Commission officials said Facebook supplied misleading information relating to whether or not it would have the immediate capacity to link Facebook user accounts with WhatsApp user accounts. The social media group allegedly told Commission it could not link accounts across both platforms, yet updated its terms of service to allow such a move in August of this year. The Commission alleges Facebook had the technical capability to make such a linkage possible all along.
"Companies are obliged to give the Commission accurate information during merger investigations ... Our timely and effective review of mergers depends on the accuracy of the information provided by the companies involved," said Margrethe Vestager.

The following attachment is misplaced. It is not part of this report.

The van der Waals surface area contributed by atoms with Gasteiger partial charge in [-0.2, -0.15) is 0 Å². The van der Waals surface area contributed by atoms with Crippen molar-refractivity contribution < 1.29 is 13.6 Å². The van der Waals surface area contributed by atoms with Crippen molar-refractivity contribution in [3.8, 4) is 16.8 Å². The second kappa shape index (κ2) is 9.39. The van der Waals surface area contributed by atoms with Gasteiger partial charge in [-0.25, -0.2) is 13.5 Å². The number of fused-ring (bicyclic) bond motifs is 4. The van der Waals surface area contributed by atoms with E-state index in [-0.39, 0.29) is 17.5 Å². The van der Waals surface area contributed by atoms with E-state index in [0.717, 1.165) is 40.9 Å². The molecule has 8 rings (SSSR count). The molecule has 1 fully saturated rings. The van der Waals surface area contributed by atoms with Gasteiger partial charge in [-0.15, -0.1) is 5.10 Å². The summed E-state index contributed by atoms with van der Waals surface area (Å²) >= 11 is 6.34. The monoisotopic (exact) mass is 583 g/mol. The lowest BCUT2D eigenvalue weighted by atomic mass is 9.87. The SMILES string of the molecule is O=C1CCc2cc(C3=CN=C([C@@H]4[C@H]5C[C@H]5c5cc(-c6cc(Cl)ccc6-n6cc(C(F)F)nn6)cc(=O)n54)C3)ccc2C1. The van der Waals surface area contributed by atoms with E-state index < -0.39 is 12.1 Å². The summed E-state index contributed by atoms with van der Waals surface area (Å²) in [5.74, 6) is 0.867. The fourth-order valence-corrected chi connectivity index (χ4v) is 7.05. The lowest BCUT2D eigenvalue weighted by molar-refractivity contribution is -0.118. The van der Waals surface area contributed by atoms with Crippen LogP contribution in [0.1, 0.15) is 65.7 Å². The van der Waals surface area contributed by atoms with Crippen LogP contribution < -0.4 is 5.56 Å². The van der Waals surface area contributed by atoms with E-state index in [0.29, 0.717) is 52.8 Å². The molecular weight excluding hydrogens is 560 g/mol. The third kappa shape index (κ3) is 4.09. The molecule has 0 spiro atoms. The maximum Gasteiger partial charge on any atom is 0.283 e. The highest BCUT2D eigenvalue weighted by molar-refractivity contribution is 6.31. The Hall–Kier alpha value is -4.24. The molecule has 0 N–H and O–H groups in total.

Facebook has until the end of January to respond to the Commission's charges, would could result in a fine equivalent to 1% of its turnover -- around $240 million, based on 2015 data, if the EC's ruling is upheld -- but won't impact the merger itself.
Facebook shares closed at $119.24 each in New York Monday, down 0.53% on the session. The stock has gained 77.7% since announcing its takeover of WhatsApp in February of 2014.